It essentially takes well-being from its drivers, shortchanging them of what Americans call “benefits”, and the rest of the world calls basic rights (to healthcare, pensions, and so on)
Five Things to Learn From Uber’s Implosion
umair haque

As I understood it, Uber was there not to become a full-time job, but to allow people to make a few extra bucks shuttling riders around when you were headed that way anyway. If you’re not creating something designed for full-time work, why would you be expected to provide any sort of benefits, pensions, etc? If the folks using your service choose — of their own volition — to turn this into more than a part-time side hustle, then they do so with their eyes wide-open as to what Uber does and doesn’t provide. Complaining that something designed as a part-time job doesn’t offer full-time benefits is akin to ordering a steak at Burger King and complaining when you get a hamburger.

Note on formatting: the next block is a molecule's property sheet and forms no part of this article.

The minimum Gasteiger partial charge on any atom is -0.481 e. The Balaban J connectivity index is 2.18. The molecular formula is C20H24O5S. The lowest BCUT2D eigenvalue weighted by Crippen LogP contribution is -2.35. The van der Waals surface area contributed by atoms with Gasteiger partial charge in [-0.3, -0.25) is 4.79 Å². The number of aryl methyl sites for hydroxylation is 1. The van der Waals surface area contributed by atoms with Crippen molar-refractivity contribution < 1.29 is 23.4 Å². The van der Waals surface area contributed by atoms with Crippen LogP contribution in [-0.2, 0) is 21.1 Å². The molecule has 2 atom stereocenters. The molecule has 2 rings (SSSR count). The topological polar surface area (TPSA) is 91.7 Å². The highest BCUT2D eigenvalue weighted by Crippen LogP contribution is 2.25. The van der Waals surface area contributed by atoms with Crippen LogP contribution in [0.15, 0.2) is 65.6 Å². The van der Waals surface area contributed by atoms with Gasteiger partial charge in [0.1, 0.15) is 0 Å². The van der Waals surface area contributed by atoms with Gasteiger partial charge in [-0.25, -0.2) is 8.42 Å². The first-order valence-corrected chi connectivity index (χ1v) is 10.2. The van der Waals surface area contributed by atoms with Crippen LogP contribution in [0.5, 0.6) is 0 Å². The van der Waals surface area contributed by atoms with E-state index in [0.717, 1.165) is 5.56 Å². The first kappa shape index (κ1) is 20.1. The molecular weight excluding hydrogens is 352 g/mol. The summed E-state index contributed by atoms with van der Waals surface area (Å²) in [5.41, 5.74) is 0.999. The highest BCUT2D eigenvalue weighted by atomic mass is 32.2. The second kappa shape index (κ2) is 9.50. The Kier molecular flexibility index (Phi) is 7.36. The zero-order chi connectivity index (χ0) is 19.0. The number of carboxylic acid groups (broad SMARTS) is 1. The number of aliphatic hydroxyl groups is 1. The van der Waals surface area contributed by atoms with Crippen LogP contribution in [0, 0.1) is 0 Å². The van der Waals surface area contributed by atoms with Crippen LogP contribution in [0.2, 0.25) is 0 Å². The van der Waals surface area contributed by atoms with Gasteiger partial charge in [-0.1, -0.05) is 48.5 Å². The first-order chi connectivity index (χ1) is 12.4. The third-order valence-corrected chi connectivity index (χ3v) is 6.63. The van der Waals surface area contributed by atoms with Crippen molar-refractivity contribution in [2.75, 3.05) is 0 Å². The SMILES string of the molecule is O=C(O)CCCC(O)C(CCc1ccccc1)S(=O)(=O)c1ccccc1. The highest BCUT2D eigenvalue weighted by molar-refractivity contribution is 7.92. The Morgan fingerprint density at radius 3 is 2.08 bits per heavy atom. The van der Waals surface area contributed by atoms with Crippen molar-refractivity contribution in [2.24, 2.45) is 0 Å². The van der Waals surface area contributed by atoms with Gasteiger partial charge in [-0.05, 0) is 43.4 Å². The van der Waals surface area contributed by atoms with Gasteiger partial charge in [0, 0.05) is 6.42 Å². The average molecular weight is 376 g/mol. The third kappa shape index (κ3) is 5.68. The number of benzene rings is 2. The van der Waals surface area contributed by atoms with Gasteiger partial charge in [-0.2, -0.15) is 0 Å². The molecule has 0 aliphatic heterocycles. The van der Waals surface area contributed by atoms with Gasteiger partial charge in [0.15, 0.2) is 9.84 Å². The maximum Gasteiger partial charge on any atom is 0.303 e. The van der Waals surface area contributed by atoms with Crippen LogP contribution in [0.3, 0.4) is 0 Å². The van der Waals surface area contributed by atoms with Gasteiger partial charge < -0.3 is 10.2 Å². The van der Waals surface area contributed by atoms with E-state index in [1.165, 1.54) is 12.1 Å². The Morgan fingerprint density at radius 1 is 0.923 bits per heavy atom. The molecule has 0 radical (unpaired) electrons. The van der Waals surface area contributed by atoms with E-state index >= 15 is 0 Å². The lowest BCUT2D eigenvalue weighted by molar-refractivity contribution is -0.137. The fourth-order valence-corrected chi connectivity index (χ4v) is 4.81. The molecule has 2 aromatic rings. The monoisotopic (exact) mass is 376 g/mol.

This is not to say that Uber didn’t do about 932874059832749 other things wrong. But claiming they didn’t provide a workforce that was designed to be part-time with a full-time package is utterly silly.

And the fact that many Uber drivers chose to work the equivalent of full-time hours because they either couldn’t or wouldn’t go find other full-time employment is in no way Uber’s concern.

Otherwise, you should start complaining that neighborhood parents aren’t matching 401k contributions for their Friday-night babysitters.

One clap, two clap, three clap, forty?

By clapping more or less, you can signal to us which stories really stand out.